3) Demand for gas in winter peaks at around 350 GW, seven times as high as electricity.
To even partially convert gas to electricity would involve a massive expansion of power capacity, as well as upgrading of distribution networks.
4) There is then the question of where this electricity will come from. Currently all output from wind and solar power is fully maximised on the grid. Any extra demand can only be met from other sources, which effectively means gas or nuclear.
Given that we are struggling to get enough nuclear built to meet existing requirements, this means gas. As it is much more efficient to burn gas in people’s homes, rather than generate electricity to transmit, Gummer’s policy won’t even reduce emissions, it will likely increase them.
If, on the contrary, we are to build enough wind farms to meet extra demand, (solar being useless in winter), these wind farms will be surplus to requirements for most of the year.
Indeed, the same will apply to the CCGT plants needed as back up.
From a financial point of view, the plan is a hugely expensive non starter.
All this, of course, only applies to new houses. But how long will it be before the rules are extended to existing housing stock. After all, with only about 150,000 new houses built a year, Gummer’s proposals will have little effect on overall domestic emissions when there are another 30m houses out there already.
It is the thin end of the wedge, and I suspect that we will soon see sales of conventional gas boilers, ovens and heaters banned for all households, not just new ones.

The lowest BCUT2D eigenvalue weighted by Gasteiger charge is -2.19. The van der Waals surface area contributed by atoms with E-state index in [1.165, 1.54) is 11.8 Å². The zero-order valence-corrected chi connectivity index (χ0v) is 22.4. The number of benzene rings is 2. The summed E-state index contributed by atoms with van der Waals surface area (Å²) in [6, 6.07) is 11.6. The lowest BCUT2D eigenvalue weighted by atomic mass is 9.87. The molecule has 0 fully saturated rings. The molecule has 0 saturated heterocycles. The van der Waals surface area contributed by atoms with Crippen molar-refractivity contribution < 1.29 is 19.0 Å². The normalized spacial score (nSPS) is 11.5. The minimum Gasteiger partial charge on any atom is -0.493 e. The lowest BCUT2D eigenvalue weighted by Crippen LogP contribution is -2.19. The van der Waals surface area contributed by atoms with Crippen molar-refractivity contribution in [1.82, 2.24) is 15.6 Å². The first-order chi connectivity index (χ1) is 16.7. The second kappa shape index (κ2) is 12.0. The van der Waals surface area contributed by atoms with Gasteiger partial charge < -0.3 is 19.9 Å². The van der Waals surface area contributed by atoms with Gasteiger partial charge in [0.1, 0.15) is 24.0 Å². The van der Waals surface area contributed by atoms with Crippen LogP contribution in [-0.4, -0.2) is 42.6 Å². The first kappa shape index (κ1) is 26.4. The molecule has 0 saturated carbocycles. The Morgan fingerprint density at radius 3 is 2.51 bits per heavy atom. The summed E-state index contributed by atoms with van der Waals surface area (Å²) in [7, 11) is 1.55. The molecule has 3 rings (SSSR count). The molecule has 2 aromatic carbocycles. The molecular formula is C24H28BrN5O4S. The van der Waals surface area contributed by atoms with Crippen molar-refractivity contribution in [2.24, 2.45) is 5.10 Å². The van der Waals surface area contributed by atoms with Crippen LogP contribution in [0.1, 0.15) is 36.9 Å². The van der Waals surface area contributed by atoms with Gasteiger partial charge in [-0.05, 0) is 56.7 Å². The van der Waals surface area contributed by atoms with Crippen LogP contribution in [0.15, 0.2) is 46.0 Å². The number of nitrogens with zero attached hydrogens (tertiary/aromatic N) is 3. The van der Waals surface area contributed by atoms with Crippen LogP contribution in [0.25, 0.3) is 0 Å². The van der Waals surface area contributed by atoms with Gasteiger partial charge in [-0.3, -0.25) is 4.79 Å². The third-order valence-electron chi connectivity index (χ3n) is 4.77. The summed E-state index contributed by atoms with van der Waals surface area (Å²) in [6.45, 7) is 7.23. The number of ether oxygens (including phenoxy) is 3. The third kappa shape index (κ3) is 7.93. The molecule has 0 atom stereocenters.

In the meantime, Gummer’s list of things existing homeowners must do is a long one:
And, ominously, guess who is going to pay?
“Polices are needed for households deemed able-to-pay”
TRANSLATION – most homeowners will be forced to pay for a range of home “improvements”, which they neither want nor can afford.
And it won’t just end with a bit of insulation. They will be forced to pay thousands of pounds for all sorts of other nonsense, such as indoor air quality and overheating.
And all of this will have to be enforced by “greater levels of inspection and stricter enforcement of building standards are required, alongside stiffer penalties for non-compliance”
Watch out, the Climate Stasi are coming after you!
And what will all of this achieve? Forget about the Chinese and Indians. Closer to home, Germany, who are already using 15% more gas than we are, are busy building NordStream 2, which will pump in huge new supplies of gas from Russia.
It is ironic that any government department putting forward new policies must thoroughly cost them. Yet Gummer’s CCC can recommend any old rubbish, without telling how much we will have to pay.
The country never voted for the Climate Change Act, nor its climate targets. And they certainly never voted to have their gas supplies taken away from them.
It is time for the government to draw a line in the sand, and tell Gummer where to put his advice.
via NOT A LOT OF PEOPLE KNOW THAT
February 21, 2019 at 08:31AM